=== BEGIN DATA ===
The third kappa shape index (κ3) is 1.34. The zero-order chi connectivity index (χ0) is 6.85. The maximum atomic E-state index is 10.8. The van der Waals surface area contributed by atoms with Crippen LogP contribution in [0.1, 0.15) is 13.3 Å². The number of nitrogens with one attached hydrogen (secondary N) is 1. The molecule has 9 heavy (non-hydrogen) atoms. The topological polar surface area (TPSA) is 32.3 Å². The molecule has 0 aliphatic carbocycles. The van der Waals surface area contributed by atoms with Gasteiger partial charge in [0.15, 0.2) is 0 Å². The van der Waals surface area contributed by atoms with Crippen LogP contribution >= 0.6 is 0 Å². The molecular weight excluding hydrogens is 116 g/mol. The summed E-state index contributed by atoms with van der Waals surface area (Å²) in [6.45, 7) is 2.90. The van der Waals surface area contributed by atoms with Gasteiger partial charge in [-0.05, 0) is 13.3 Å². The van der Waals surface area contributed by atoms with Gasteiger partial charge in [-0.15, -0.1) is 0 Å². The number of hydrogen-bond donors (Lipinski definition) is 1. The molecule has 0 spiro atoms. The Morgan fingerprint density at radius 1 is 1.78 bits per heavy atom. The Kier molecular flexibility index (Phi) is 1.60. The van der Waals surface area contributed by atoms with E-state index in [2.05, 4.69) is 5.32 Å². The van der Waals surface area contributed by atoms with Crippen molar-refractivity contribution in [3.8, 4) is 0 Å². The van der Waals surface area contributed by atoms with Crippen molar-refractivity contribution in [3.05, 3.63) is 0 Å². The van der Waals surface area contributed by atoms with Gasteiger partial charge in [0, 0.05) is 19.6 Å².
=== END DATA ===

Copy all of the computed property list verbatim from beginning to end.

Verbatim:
The third kappa shape index (κ3) is 1.34. The zero-order chi connectivity index (χ0) is 6.85. The maximum atomic E-state index is 10.8. The van der Waals surface area contributed by atoms with Crippen LogP contribution in [0.1, 0.15) is 13.3 Å². The number of nitrogens with one attached hydrogen (secondary N) is 1. The molecule has 9 heavy (non-hydrogen) atoms. The topological polar surface area (TPSA) is 32.3 Å². The molecule has 0 aliphatic carbocycles. The van der Waals surface area contributed by atoms with Gasteiger partial charge in [0.15, 0.2) is 0 Å². The van der Waals surface area contributed by atoms with Crippen LogP contribution >= 0.6 is 0 Å². The molecular weight excluding hydrogens is 116 g/mol. The summed E-state index contributed by atoms with van der Waals surface area (Å²) in [6.45, 7) is 2.90. The van der Waals surface area contributed by atoms with Gasteiger partial charge in [-0.05, 0) is 13.3 Å². The van der Waals surface area contributed by atoms with Gasteiger partial charge in [-0.15, -0.1) is 0 Å². The number of hydrogen-bond donors (Lipinski definition) is 1. The molecule has 0 spiro atoms. The Morgan fingerprint density at radius 1 is 1.78 bits per heavy atom. The Kier molecular flexibility index (Phi) is 1.60. The van der Waals surface area contributed by atoms with E-state index in [2.05, 4.69) is 5.32 Å². The van der Waals surface area contributed by atoms with Crippen molar-refractivity contribution in [3.8, 4) is 0 Å². The van der Waals surface area contributed by atoms with Crippen molar-refractivity contribution in [3.05, 3.63) is 0 Å². The van der Waals surface area contributed by atoms with Gasteiger partial charge in [0, 0.05) is 19.6 Å².